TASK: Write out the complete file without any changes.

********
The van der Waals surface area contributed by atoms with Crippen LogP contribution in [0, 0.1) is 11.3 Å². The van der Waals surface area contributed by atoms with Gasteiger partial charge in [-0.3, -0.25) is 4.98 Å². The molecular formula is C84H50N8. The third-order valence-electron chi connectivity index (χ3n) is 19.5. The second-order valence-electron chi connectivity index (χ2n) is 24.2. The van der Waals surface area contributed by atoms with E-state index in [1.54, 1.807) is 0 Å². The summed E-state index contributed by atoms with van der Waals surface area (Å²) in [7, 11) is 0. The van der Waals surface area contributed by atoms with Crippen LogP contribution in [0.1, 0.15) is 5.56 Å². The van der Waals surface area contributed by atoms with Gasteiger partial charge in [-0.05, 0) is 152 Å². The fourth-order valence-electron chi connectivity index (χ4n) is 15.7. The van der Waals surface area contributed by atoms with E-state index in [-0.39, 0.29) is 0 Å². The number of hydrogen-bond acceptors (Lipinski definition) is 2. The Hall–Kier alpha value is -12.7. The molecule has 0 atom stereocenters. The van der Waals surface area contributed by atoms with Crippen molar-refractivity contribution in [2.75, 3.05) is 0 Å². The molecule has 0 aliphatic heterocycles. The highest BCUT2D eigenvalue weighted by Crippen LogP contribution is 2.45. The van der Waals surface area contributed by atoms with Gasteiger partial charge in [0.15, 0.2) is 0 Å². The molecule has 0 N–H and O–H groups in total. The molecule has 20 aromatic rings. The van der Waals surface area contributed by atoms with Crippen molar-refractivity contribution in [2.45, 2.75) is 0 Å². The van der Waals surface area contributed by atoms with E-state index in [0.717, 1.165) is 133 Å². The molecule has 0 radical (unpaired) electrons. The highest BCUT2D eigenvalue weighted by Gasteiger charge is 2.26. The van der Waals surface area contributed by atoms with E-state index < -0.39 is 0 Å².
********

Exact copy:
The van der Waals surface area contributed by atoms with Crippen LogP contribution in [0, 0.1) is 11.3 Å². The van der Waals surface area contributed by atoms with Gasteiger partial charge in [-0.3, -0.25) is 4.98 Å². The molecular formula is C84H50N8. The third-order valence-electron chi connectivity index (χ3n) is 19.5. The second-order valence-electron chi connectivity index (χ2n) is 24.2. The van der Waals surface area contributed by atoms with E-state index in [1.54, 1.807) is 0 Å². The summed E-state index contributed by atoms with van der Waals surface area (Å²) in [7, 11) is 0. The van der Waals surface area contributed by atoms with Crippen LogP contribution in [0.1, 0.15) is 5.56 Å². The van der Waals surface area contributed by atoms with Gasteiger partial charge in [-0.05, 0) is 152 Å². The fourth-order valence-electron chi connectivity index (χ4n) is 15.7. The van der Waals surface area contributed by atoms with E-state index in [-0.39, 0.29) is 0 Å². The number of hydrogen-bond acceptors (Lipinski definition) is 2. The Hall–Kier alpha value is -12.7. The molecule has 0 atom stereocenters. The van der Waals surface area contributed by atoms with Crippen molar-refractivity contribution in [2.75, 3.05) is 0 Å². The molecule has 0 aliphatic heterocycles. The highest BCUT2D eigenvalue weighted by Crippen LogP contribution is 2.45. The van der Waals surface area contributed by atoms with Gasteiger partial charge in [0.15, 0.2) is 0 Å². The molecule has 0 N–H and O–H groups in total. The molecule has 20 aromatic rings. The van der Waals surface area contributed by atoms with Crippen molar-refractivity contribution in [2.45, 2.75) is 0 Å². The van der Waals surface area contributed by atoms with E-state index in [0.717, 1.165) is 133 Å². The molecule has 0 radical (unpaired) electrons. The highest BCUT2D eigenvalue weighted by Gasteiger charge is 2.26. The van der Waals surface area contributed by atoms with E-state index < -0.39 is 0 Å².